New UMKC School of Medicine Building Will Transform Health-Care Access in Missouri

The expanded footprint in St. Joseph, Missouri is designed to train rural health-care providers
Chancellor Agrawal and approximately 15 medical students participate in a groundbreaking ceremony

The University of Missouri-Kansas City broke ground on a new $14.5 million medical building for its School of Medicine campus in St. Joseph, Missouri.

“Through our investments in the St. Joseph campus, UMKC is answering the call to help ensure all Missourians have access to the health care they deserve,” said UMKC Chancellor Mauli Agrawal. “Today’s groundbreaking ceremony marks a catalyst in our state and region that will be felt for decades to come.”

The 22,000-square-foot building will transform health-care access for Missourians by training future health care providers who are committed to rural medicine, supporting research and providing care to people in St. Joseph and the surrounding area.

The building will feature the latest medical teaching and learning technology. There will be four exam rooms designed to simulate real-world patient interactions and dedicated study and meeting spaces to support student collaboration. It’s expected to open in 2025.

Rendering of future School of Medicine building
Rendering provided by Clark & Enersen

“The physical environment for medical students is important: Using cutting-edge architecture and technological best practices, this new building creates physical spaces that advance active learning, teamwork and interdisciplinary collaboration,” said UMKC School of Medicine Dean Mary Anne Jackson. “This campus will give UMKC the tools to train hundreds of talented medical professionals so that they can go on to provide the highest-quality care to our neighbors throughout Missouri.”

Missouri is facing a severe physician shortage, with nearly half of the rural counties in the state lacking adequate access to hospital health care. Research shows medical students who have experience in rural medicine during their residency programs are more likely to practice medicine in rural settings.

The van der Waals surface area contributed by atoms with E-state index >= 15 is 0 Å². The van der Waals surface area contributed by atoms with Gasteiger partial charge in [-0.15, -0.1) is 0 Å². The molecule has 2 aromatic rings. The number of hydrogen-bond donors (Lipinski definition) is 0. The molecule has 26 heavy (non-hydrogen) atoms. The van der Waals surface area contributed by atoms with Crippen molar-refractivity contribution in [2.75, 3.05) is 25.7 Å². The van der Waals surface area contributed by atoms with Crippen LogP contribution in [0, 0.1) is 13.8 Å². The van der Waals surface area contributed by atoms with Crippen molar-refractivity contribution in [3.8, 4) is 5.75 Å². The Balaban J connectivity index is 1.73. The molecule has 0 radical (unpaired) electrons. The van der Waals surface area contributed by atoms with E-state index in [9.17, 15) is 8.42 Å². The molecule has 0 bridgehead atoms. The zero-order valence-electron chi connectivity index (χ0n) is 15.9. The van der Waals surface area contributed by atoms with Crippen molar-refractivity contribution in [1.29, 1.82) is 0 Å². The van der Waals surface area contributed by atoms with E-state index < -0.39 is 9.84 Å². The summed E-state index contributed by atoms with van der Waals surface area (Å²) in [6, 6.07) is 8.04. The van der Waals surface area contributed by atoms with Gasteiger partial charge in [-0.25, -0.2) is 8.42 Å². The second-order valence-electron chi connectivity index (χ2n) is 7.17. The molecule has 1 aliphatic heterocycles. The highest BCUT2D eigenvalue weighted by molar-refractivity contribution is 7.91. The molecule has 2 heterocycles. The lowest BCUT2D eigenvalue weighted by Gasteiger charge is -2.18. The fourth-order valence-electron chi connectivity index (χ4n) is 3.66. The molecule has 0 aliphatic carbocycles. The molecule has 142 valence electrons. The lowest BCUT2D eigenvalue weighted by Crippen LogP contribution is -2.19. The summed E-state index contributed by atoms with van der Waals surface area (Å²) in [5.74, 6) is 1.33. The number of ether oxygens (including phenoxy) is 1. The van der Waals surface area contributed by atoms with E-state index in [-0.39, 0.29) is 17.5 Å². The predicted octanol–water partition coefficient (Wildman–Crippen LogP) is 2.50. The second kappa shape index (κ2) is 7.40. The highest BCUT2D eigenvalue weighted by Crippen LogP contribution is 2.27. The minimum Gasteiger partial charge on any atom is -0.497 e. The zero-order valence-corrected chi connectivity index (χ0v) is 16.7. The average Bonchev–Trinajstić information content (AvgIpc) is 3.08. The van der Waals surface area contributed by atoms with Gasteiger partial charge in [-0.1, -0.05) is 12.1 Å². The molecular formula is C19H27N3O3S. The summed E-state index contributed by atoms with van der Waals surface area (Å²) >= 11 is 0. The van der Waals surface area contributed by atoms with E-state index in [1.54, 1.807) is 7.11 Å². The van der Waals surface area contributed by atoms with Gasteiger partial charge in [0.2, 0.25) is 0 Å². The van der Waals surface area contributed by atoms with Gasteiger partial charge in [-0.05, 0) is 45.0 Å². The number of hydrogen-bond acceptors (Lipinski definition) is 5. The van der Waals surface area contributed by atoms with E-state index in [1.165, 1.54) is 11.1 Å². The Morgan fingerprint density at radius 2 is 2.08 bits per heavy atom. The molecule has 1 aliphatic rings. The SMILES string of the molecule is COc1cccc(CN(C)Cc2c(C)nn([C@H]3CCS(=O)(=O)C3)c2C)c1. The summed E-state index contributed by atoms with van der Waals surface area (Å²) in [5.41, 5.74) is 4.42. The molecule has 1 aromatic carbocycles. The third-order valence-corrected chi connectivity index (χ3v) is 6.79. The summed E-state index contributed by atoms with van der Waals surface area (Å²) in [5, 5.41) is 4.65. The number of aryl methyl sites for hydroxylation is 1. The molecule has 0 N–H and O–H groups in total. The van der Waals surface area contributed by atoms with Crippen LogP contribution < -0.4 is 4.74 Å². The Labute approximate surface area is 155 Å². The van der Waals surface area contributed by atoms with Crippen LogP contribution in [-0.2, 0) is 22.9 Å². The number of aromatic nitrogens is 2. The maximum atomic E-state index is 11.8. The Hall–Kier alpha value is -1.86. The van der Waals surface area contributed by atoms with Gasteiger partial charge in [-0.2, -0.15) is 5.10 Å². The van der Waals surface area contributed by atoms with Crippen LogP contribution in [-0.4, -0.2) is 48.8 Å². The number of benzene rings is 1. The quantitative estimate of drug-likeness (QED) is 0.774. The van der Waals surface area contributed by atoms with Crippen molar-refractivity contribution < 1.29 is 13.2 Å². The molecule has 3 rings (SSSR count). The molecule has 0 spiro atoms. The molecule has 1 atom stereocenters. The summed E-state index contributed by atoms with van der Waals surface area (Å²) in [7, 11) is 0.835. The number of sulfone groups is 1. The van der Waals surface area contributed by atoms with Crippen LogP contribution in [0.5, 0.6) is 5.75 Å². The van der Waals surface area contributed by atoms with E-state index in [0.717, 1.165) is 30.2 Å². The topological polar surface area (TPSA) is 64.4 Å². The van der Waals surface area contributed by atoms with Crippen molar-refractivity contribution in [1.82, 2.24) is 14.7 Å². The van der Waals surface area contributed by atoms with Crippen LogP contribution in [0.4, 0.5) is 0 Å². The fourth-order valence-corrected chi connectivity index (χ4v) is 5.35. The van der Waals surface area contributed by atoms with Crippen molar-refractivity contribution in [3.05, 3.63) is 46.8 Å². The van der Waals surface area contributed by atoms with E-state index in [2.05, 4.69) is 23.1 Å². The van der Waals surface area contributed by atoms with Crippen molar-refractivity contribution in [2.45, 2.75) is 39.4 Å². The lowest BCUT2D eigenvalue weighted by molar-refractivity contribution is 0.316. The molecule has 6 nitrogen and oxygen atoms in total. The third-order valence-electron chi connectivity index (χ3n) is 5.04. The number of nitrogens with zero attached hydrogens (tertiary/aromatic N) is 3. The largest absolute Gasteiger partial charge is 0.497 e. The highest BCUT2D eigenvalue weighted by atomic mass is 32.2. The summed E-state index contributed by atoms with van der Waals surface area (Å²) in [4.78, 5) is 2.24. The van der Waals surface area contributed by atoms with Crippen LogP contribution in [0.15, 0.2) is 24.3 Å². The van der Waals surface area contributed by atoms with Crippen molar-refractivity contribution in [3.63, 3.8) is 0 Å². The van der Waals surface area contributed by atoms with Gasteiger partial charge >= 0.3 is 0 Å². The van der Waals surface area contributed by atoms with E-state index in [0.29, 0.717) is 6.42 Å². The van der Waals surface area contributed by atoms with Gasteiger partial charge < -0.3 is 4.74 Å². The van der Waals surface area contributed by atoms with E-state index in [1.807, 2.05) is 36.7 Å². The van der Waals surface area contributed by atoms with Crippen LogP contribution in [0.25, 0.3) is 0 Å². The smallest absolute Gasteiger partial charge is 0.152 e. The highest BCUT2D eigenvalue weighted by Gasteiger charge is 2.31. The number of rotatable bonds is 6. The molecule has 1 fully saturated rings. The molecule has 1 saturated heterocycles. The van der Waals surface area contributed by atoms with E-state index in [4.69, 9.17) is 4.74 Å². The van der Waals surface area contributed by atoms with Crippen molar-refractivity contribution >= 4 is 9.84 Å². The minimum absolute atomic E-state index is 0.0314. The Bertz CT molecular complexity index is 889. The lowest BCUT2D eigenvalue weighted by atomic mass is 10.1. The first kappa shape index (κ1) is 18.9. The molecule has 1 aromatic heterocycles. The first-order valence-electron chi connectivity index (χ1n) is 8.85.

Physicians who practice in rural areas face numerous challenges. They care for a population of patients with increased risk for many conditions compared to urban and suburban patients, Jackson said. These include higher levels of chronic diseases such as COPD and heart failure, addiction and cancer diagnoses. At the same time, rural physicians encounter limited access to needed specialists, including cardiologists, oncologists and addiction specialists.

To help fill health-care gaps, the UMKC School of Medicine partnered with Mosaic Life Care in 2021 to train physicians at its St. Joseph location, but the program has since outgrown its space.

“We are excited to see our partnership with the University of Missouri-Kansas City School of Medicine grow and prosper on our St. Joseph campus,” said Chief Executive Officer Mike Poore, Mosaic Life Care. “We have the opportunity to shape the future of rural health care and address the shortage of physicians in our region. This extended footprint for the UMKC School of Medicine bridges that gap, especially knowing that students training in rural programs are three times as likely to remain in practice in those areas.”

The new building will incorporate design elements to symbolize the statewide impact of the UMKC St. Joseph campus. A large artistic map will be installed near the entryway, pinpointing UMKC medical program partners throughout Missouri and Kansas. This installation is meant to showcase the strength of the existing system and will include the ability for UMKC to add future partners as it expands its rural education network.

So far in three years of the UMKC School of Medicine program in St. Joseph, students have logged 19,764 clinical contact hours in medically underserved areas. In addition to Mosaic, they have practiced in other clinics in St. Joseph, Albany, Cameron, Chillicothe, Maryville and Mound City, Missouri.